is 1/Rij. As Lij > Luv, L uv cannot be active during this 1/Rij
                                                               time duration. The wireless radio resource cost of
                                                               transmitting a bit over Lij is 1/Rij on Lij plus 1/Rij on the
                                                               interfered link Luv. At the beginning of the node addition
                                                               iteration, nodes already in the route examine the
                                                               neighboring nodes and pick a candidate child node with the
                                                               minimum one-hop transmission cost (lines 9 through 12).
                                                               The candidate child node, which has the minimum
                                                               multihop radio resource transmission cost, is added to the
                                                               routing tree. The multihop transmission cost values along
                                                               the route will be updated (lines 16 through 19). The node
                                                               addition iterations continue until Γ D, a route from S to D, is
                                                               derived. After new route _D is given, the cost at Luv for
                                                               transmitting one bit over route Γ D, tuv, is computed (lines
                                                               24 through 26). The ratios of available link resources and
                                                               transmission cost, fij , are calculated to determine the
                                                               bottleneck link, which is the link with the minimum fij
                                                               value. Then the maximum possible wireless resources Φ
                                                               along the route are allocated. After updating the available
                                                               resources and adding the current route Γ D to the set of
                                                               routes, the next available route is calculated.
178                                                                      Mobile and Pervasive Computing (CoMPC–2008)

MESH BS SCHEDULING                                              ∆ = ∆ + dk. After completion of iterative steps on all
                                                                conflict pairs, minimum ∆ resolves all possible interference
The mesh BS, which acts as a gateway, is the coordinator        between P0 and P1 .
of radio resource allocation by scheduling and dispatching
data blocks.                                                                 Table 3: Algorithm to compute ∆
   T he objective of scheduler design based on to maximize
overall data throughput. For this here have presented a
route interference resolving by computing data dispatching
delay between two routes. Figure 5 illustrates the
dispatching of data blocks.

        Fig. 5: Interference between multiple routes

   All links in the paths have the same transmission rates
and data blocks are a fixed size. Let T denote the time to
completely transmit a single block over a link. The current     RESULT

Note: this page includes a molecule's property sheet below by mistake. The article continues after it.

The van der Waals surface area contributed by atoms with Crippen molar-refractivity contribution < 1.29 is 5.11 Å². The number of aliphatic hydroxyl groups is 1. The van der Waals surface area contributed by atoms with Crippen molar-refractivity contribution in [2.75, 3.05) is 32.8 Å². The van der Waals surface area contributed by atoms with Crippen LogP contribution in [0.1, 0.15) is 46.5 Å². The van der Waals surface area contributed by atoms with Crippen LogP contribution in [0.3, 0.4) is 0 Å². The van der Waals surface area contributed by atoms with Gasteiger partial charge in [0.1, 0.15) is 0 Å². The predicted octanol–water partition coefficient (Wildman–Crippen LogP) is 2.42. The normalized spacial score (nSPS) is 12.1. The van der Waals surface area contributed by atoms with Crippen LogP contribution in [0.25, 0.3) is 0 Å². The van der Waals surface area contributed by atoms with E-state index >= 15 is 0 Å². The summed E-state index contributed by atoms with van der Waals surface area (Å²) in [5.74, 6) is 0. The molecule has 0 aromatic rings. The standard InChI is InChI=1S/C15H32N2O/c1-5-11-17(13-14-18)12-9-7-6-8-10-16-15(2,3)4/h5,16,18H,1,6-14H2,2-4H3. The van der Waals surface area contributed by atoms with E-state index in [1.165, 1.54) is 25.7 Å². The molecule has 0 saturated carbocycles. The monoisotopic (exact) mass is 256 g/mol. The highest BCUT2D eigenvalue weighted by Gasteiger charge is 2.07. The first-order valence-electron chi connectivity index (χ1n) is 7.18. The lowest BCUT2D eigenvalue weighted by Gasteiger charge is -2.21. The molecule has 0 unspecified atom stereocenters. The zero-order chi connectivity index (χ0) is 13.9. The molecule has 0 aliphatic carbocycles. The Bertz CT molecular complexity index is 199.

block is sent along path P1, and the second block is sent
along path P2. In the multihop mesh, the block delivery is
sequenced as the following transmission events in P1: GW
? 1, 1 ? 4, 4 ? AP1, each taking T units of time. As can
be seen, the event mesh BS ? 2 can only take place at the
same time as the event 4 ? AP1. The mesh BS has to wait
∆ = 2T units to send on P2 after it has finished dispatching
data for AP1 on link GW ? 1. As can be noted for the same
figure, ∆ = T if the second block is sent along path P3.
Without this waiting, there will be a collision at the
receiver side leading to a decrease in the throughput. Next
present the algorithm to find for any two paths in the mesh
network. Based on finding, the propose pipeline    d
scheduling in dispatching data blocks from the mesh BS
has been described.
   ∆ is computed with iteratrative steps. The scheduling of
P0 is fixed and the scheduling of P1 is delayed to avoid
interfer ence. The initial value of ∆ is set to zero. When an
active conflict pair is found, we compute the necessary
delay value dk to resolve the conflict of ?k, and then update                Fig. 6: Throughput vs. no of nodes
Routing & Scheduling Algorithm of IEEE 802.16 Mesh Backhaul Network for Radio Recourse Management (RRM)                179

CONCLUSION                                                      [2] Wei, H.Y. and Ganguly, S., Design of 802.16 WiMAX-
                                                                    Based Radio Access Network, 17 thIEEE International
With this scheme an efficient route is constructed with a           Symposium on Personal, Indoor and Mobile Radio
time slot scheduling increases the overall normalized               Communications IEEE, Washington, DC, 2006.
throughput of network.                                          [3] Harish Shetiya and Vinod Sharma, Algorithms for Routing
                                                                    and Centralized Scheduling to Provide QoS in IEEE 802.16
REFERENCES                                                          Mesh Networks, WMuNeP’05, October 13, 2005, Montreal,
                                                                    Quebec, Canada.
[1] IEEE, IEEE Standard for Local and Metropolitan Area
    Networks—Part 16: Air Interface for Fixed Broadband         [4] Wei, H.Y., Ganguly, S. , Izmailov, R. and Haas, Z.
    Wireless Access systems—Amendment 2: Medium Access              Interference- Aware IEEE 802.16 WiMax Mesh Networks,
    Control Modifications and Additional Physical Layer             61st IEEE Vehicular Technology Conference, IEEE,
    Specifications for 2–11 GHz, Standard 802.16a-2003, IEEE,       Washington, DC, 2005.
    Washington, DC, 2003